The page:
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In brief : woman fired for being victim of domestic violence

A San Diego teacher has been fired after a domestic dispute involving her ex-husband occurred at the school she was employed at.

Carie Charlesworth, formerly a primary school teacher, was fired for being a ‘liability’ to the safety of students and fellow staff at Holy Trinity School in El Cajon.

Charlesworth’s ex-husband has a history of domestic violence, and despite having a restraining order in place, he had harassed Charlesworth and her children in the weekend prior to the school incident.

Charlesworth informed the principal of Holy Trinity of the weekend’s events to warn him of any disruption at school, and when her ex-husband arrived at the school the following Monday, the school went into lockdown.

Immediately after the incident, Charlesworth was put on ‘indefinite’ leave, before being formally fired three months later with a letter citing ‘the interest of the safety of the students, faculty and parents at Holy Trinity School’.

Clearly, the school was less concerned about Charlesworth’s own safety, as she is not only no longer employed by Holy Trinity, but is banned from employment at any other school under the same diocese.

Effectively, her chances of finding another teaching job anywhere near her home have been completely ruined – destroying her livelihood and making her task of raising her children who already suffer from an unstable environment that much harder.

Charlesworth’s case is sadly not unique – the stigma attached to domestic violence means that victims fear both social and professional repercussions of reporting their cases. And the legal system (both in America and here in Australia) has failed to adequately ensure safety for victims.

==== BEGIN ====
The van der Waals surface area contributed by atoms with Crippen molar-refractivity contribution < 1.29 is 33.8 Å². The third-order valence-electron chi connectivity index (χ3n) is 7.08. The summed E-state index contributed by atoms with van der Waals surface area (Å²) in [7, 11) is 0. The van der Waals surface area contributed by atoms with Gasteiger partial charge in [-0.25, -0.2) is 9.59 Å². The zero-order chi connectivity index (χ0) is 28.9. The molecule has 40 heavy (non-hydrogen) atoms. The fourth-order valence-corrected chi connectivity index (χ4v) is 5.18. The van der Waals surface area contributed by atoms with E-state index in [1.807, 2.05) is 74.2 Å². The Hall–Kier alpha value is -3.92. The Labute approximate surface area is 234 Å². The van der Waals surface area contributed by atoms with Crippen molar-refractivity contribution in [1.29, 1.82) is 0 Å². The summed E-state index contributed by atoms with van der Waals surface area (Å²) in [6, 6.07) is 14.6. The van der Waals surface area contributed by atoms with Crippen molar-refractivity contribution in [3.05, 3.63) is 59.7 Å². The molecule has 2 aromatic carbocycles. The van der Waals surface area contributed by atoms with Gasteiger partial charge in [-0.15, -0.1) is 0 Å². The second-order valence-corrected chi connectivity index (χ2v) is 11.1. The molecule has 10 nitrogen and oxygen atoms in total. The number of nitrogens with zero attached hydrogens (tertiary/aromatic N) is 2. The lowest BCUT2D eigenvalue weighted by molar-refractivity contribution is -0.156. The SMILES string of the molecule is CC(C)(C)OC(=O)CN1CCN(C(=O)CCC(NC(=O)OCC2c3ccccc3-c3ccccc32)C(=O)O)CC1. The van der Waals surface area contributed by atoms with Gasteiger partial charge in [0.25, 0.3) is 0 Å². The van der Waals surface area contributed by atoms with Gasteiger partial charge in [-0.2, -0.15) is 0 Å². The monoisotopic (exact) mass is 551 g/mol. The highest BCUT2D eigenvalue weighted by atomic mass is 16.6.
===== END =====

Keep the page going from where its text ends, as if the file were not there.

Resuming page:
A VicHealth study found that domestic violence is a leading cause of death, disability and illness for women from the age of 15 onwards – a frightening statistic, made all the more potent when considering how often reported cases fail to be addressed in a way that ceases the violence.

Consider the case of  Victorian woman Sargun Ragi, who was kept a captive in her home by her abusive husband for months. After reporting the domestic violence and being placed under a protection order, Ragi was stabbed and then burned to death by her husband – despite having reported three breaches by him to police in the time leading up to her murder.

The American and Australian legal systems differ vastly, but are similar in that they neither truly address the issue of domestic violence in a way that ensures the safety of victims.

The fact that Charlesworth was victimised further by her employers after already suffering from an ineffective legal system  that failed to protect her and her children from ongoing abuse is horrifying and in many ways beyond belief.

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